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UN PHILOSOPHE PLUS POÈTE (Simplicius, "Com. in Ar. Phys." 24, 20 / DK 12 A 9)

Fernando Santoro
Revue de Philosophie Ancienne
Vol. 30, No. 1 (2012), pp. 3-22
Stable URL: http://www.jstor.org/stable/24358798
Page Count: 20
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UN PHILOSOPHE PLUS POÈTE (Simplicius, "Com. in Ar. Phys." 24, 20 / DK 12 A 9)
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Abstract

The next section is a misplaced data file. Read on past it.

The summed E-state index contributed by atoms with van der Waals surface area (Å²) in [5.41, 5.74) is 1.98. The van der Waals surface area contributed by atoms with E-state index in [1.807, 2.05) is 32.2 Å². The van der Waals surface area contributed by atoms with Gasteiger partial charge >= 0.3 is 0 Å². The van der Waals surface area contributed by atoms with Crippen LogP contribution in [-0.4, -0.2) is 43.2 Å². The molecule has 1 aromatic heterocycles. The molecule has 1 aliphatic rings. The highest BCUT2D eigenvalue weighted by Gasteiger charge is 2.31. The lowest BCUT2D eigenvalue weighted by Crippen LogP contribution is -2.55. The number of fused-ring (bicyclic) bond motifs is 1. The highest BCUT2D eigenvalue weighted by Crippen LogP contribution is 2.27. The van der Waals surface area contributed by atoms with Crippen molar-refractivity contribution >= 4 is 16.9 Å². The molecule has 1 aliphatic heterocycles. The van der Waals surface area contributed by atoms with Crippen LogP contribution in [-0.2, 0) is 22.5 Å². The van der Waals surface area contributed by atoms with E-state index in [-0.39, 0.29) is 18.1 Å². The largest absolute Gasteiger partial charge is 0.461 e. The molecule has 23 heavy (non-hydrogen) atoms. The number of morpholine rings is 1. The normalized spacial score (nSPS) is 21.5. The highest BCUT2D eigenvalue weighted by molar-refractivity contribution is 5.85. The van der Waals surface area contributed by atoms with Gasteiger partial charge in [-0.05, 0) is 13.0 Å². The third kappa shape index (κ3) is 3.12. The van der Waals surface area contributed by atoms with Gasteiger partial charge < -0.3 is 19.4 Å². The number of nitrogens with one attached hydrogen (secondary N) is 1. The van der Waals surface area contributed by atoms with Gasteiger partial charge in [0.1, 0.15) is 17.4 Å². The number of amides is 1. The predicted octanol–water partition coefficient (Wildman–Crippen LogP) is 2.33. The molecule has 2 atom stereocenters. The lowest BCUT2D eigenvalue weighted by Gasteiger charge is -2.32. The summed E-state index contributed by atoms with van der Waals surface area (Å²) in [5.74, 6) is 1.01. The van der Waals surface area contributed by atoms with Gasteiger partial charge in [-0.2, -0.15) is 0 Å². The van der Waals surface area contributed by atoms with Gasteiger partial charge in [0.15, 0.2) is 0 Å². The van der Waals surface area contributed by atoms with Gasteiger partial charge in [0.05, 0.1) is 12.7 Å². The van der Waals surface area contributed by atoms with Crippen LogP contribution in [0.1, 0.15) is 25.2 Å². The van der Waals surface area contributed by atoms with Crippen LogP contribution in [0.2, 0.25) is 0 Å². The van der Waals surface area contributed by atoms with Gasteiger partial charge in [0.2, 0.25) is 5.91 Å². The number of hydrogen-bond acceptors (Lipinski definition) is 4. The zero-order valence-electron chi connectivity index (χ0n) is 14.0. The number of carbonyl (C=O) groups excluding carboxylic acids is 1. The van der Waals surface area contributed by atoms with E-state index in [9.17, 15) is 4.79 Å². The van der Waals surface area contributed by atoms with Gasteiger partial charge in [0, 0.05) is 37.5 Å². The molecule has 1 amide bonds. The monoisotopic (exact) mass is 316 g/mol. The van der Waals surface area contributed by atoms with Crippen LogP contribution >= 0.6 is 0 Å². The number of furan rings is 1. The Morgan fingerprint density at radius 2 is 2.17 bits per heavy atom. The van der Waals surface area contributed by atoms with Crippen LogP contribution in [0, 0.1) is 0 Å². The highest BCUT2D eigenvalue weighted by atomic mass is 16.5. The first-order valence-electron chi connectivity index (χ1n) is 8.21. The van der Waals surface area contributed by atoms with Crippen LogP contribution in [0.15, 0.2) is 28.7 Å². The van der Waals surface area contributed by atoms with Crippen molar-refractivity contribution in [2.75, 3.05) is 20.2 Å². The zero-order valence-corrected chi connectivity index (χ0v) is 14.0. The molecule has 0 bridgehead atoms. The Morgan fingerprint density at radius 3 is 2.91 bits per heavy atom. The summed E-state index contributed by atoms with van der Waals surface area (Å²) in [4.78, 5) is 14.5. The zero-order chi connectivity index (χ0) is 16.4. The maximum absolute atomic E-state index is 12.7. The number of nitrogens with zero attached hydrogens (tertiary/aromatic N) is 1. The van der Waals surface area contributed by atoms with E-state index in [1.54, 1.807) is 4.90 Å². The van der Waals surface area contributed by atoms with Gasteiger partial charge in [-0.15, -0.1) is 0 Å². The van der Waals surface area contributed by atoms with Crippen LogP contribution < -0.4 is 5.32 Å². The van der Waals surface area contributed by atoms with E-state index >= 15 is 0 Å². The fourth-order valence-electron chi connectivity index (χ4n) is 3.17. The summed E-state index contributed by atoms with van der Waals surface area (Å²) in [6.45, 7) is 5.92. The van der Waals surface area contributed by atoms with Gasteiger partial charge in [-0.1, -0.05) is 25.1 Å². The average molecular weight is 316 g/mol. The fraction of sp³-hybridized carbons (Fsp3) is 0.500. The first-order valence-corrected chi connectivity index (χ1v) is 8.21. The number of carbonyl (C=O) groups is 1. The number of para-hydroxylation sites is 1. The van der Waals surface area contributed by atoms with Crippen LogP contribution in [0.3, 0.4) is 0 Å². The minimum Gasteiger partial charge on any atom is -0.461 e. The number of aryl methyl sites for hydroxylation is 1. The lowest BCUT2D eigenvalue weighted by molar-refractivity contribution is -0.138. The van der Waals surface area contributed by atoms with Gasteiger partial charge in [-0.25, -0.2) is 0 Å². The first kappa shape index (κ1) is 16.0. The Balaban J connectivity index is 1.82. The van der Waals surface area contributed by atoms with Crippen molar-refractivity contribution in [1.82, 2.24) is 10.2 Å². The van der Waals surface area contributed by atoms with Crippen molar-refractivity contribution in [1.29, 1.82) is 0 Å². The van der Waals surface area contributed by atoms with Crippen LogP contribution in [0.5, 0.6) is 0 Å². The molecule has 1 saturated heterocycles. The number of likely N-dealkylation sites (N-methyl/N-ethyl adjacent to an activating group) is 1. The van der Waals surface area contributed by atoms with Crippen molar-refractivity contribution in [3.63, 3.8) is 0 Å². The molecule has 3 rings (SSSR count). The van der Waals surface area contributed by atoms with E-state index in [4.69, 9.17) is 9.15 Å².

Cet article traite du sens et des implications pour l'exégèse moderne des pré-socratiques d'un commentaire fait par Simplicius sur le vocabulaire d'un extrait textuel d'Anaximandre qu'il vient de citer. Simplicius dit qu'Anaximandre a écrit sa sentence sur la nature des étants avec des termes plus poétiques : ποιητιϰωτέϱοις οὕτως ὀνόμασιν αὐτὰ λέγων. Dans leurs observations sur ce passage, Nietzsche et Heidegger ont non seulement prêté attention à la parole et à la pensée d'Anaximandre, mais nous ont aussi fait remarquer ce simple commentaire, sorte de sanglot de pensée, de Simplicius. Qu'est-ce pour un philosophe que parler d'une façon plus poétique? Nous proposons de comprendre que cela n'implique pas l'usage d'images ni d'allégories, mais une façon assez originale d'interagir et de penser en termes universels. This paper is about the meaning and implication for Presocratics modern exegesis of a comment made by Simplicius about the vocabulary of a passage from Anaximander, which he has just quoted. Simplicius says that Anaximander wrote his sentence about nature of beings in more poetics terms : ποιητιϰωτέϱοις οὕτως ὀνόμασιν αὐτὰ λέγων. In their remarks on the passage, Nietzsche and Heidegger not only drew attention to the words and thought of Anaximander, but also made us look at that simple comment, that « hiccup » of thought in Simplicius. What is it for a philosopher to speak in a more poetic way? We propose to understand that it does not imply the use of images or allegories, but a very original way of interacting and thinking in universal terms.

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